Parts of the knowledge economy hit the buffers in South America

It has been said that Britain is becoming a knowledge economy, and also that metal bashing can now be safely left to the low-wage economies of the Far East. If only it were that simple. Consider the railway industry …

A visitor to the National Railway Museum at York will see in the main hall plenty of steam, diesel and electric locomotives, some dating back to the early part of the nineteenth century, almost all designed and built in Britain including many world beaters. But the visitor may also notice that the story of the British locomotive appears to end suddenly in the 1970’s.

The end of railway locomotive building is one small part of the decline of manufacturing in the UK, and the reasons for this decline have been discussed in Metric Views on more than one occasion. They include the disappearance of markets for goods using imperial measures, particularly in the former British Empire, and the failure of manufacturing industry to make a timely changeover to metric standards. The consequences of this decline are far reaching, as proposals for a new high speed rail line in Brazil illustrate.

The airspace between Rio de Janeiro and Sao Paulo is among the most congested in the world. Almost eighty flights make the 400 km trip daily each way between the financial and cultural capitals of Brazil, and demand is growing. Airport capacity can not be increased, and the mountainous terrain means that the road journey takes five to six hours. Clearly there is need for a high speed rail link, which would reduce the journey time to 90 minutes, comparable with flying.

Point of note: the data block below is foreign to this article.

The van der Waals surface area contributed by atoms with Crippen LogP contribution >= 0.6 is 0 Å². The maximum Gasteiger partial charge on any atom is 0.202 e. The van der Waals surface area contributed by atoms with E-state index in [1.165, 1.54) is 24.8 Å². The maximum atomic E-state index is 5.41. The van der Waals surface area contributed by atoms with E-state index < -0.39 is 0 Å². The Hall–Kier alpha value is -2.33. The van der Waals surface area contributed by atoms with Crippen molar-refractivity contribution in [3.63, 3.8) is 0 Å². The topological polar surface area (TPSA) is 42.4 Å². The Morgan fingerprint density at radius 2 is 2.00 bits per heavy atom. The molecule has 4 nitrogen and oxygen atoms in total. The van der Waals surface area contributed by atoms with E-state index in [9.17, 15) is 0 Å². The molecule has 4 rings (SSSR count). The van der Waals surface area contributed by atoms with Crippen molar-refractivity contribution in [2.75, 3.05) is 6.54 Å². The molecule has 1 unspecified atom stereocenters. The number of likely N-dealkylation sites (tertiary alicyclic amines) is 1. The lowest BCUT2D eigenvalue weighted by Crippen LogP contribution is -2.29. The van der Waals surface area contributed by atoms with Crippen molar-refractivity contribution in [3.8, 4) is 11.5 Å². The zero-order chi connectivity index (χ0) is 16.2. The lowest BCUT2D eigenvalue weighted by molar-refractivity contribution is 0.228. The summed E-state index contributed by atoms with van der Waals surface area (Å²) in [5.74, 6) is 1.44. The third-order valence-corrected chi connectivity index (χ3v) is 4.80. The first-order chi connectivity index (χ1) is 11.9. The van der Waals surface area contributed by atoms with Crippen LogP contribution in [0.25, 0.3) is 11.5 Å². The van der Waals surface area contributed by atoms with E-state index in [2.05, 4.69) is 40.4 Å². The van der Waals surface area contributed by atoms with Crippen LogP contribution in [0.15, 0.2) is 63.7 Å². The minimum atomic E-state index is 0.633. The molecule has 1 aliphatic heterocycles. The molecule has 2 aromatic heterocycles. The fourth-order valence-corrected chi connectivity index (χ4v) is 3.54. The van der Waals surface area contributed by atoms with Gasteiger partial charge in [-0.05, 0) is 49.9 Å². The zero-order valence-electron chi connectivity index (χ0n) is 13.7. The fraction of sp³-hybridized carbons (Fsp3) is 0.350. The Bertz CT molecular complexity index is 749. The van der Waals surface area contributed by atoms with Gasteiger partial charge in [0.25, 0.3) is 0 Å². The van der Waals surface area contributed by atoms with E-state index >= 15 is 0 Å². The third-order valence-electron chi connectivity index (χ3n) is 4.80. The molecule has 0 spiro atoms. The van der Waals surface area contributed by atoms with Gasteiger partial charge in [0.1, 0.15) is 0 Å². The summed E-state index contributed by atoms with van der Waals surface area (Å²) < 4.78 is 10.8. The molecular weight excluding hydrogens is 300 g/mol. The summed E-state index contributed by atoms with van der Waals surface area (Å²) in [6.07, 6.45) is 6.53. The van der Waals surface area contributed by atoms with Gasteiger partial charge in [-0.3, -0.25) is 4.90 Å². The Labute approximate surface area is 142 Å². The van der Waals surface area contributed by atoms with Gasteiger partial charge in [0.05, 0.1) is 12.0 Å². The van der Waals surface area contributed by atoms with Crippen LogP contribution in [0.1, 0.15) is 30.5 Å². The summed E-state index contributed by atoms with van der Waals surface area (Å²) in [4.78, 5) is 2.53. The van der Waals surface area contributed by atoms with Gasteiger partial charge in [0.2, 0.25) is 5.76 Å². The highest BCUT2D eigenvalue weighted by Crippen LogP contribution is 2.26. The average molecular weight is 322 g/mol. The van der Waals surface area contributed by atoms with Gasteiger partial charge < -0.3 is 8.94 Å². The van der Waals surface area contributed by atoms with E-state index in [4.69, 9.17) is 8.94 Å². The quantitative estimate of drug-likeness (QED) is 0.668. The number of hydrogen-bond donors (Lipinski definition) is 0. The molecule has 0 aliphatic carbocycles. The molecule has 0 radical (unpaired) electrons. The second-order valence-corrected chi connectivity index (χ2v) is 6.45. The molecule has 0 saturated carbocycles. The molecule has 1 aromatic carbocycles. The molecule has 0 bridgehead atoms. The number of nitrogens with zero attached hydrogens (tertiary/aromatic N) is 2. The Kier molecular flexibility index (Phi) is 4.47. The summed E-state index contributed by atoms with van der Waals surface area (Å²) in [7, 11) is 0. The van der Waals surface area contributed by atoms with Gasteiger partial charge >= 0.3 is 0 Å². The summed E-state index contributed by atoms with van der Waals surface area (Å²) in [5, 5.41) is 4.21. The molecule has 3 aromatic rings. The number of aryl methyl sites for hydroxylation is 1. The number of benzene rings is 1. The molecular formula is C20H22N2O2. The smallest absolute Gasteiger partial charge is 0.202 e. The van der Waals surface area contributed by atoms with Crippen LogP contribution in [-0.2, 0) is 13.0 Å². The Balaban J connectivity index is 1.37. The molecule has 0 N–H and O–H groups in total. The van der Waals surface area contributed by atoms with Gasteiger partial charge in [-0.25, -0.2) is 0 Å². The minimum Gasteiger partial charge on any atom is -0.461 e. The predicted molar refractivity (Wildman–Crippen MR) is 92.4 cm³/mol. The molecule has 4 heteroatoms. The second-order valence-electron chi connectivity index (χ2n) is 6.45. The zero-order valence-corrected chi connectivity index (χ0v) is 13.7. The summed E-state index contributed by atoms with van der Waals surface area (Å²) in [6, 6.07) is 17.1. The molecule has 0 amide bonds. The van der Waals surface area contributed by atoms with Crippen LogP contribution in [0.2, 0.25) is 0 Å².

This technically challenging project has an estimated price tag of £5.3 billion. Bids to design, build, finance and operate the line close on 29 November. Potential bidders are believed to include:

China (a consortium comprising the China Railway Construction Company, China North Locomotive and Rolling Stock Industry Corporation, China Investment, and China Development Bank);

France (Alstom and SNCF);

Germany (Siemens and Transrapid);

Japan (Mitsui, Mitsubishi, Toshiba, Hitachi and Japan East Railway);

South Korea (KRNA, KRRI, Hyundai, Samsung Engineering and SK Engineering & Construction); and

Spain (Talgo)

(Source : Infrastructure Journal)

Readers will have noticed that there are at least two notable absentees from this list.

For the US, a reluctance to “think metric” is clearly a problem. Evidence of this appeared earlier this month when it was revealed that Westinghouse has made safety submissions in USC units to the UK Nuclear Installations Inspectorate, relating to its AP1000 Pressure Water Reactor:

For the UK, the absence of a domestic world-class builder of rail vehicles has proved to be a real handicap. As a result, our internationally recognised expertise in other areas relevant to the project, such as financial services (yes, now making a come-back, despite problems on the other side of the Irish Sea) and civil engineering design (metric since the 1970s), counts for nothing. This has become a ‘no-go area’ for the knowledge economy, probably one of many which can be traced back to the decline of manufacture.

The list of potential bidders includes only one low-wage economy. It will be interesting to see, in a few weeks time, who bid and who won. One thing is certain – it won’t be a consortium based in the UK.

4 thoughts on “Parts of the knowledge economy hit the buffers in South America”

  1. I’m not sure your view completely holds here.

    For one, one of Bombardier’s major R&D centres (as well as factories) is in Derby. Bombardier didn’t bid for this project, because its expertise is in metro and medium-speed rail.

    For two, the UK has various top-class companies active in signalling (Invensys) and construction/engineering (Laing O’Rourke and Balfour Beatty). Here is an example of a major overseas rail infrastructure project won by a UK consortium. They aren’t involved in the headline dealings for this particular project, but are highly likely to be involved later as subcontractors for their areas of expertise.